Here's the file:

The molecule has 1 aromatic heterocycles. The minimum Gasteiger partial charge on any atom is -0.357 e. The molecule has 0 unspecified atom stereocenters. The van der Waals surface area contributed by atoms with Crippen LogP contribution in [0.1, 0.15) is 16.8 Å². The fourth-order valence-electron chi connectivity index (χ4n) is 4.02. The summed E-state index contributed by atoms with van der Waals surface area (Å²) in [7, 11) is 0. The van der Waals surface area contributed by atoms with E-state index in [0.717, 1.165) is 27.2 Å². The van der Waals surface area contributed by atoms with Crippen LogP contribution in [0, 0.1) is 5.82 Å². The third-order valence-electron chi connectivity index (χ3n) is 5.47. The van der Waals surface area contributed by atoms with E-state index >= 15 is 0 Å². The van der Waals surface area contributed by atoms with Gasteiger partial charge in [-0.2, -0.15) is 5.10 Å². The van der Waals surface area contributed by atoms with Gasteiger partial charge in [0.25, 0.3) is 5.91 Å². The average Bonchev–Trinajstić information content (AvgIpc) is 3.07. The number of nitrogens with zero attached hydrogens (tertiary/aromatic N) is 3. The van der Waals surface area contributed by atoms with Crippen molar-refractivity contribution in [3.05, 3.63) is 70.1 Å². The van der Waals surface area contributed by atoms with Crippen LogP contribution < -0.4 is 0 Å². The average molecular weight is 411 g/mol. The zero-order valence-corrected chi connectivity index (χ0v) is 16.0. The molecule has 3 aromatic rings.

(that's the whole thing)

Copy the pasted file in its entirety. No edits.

The molecule has 1 aromatic heterocycles. The minimum Gasteiger partial charge on any atom is -0.357 e. The molecule has 0 unspecified atom stereocenters. The van der Waals surface area contributed by atoms with Crippen LogP contribution in [0.1, 0.15) is 16.8 Å². The fourth-order valence-electron chi connectivity index (χ4n) is 4.02. The summed E-state index contributed by atoms with van der Waals surface area (Å²) in [7, 11) is 0. The van der Waals surface area contributed by atoms with E-state index in [0.717, 1.165) is 27.2 Å². The van der Waals surface area contributed by atoms with Crippen LogP contribution in [0, 0.1) is 5.82 Å². The third-order valence-electron chi connectivity index (χ3n) is 5.47. The van der Waals surface area contributed by atoms with E-state index >= 15 is 0 Å². The van der Waals surface area contributed by atoms with Gasteiger partial charge in [-0.2, -0.15) is 5.10 Å². The van der Waals surface area contributed by atoms with Gasteiger partial charge in [0.25, 0.3) is 5.91 Å². The average Bonchev–Trinajstić information content (AvgIpc) is 3.07. The number of nitrogens with zero attached hydrogens (tertiary/aromatic N) is 3. The van der Waals surface area contributed by atoms with Crippen molar-refractivity contribution in [3.05, 3.63) is 70.1 Å². The van der Waals surface area contributed by atoms with Crippen LogP contribution < -0.4 is 0 Å². The average molecular weight is 411 g/mol. The zero-order valence-corrected chi connectivity index (χ0v) is 16.0. The molecule has 3 aromatic rings.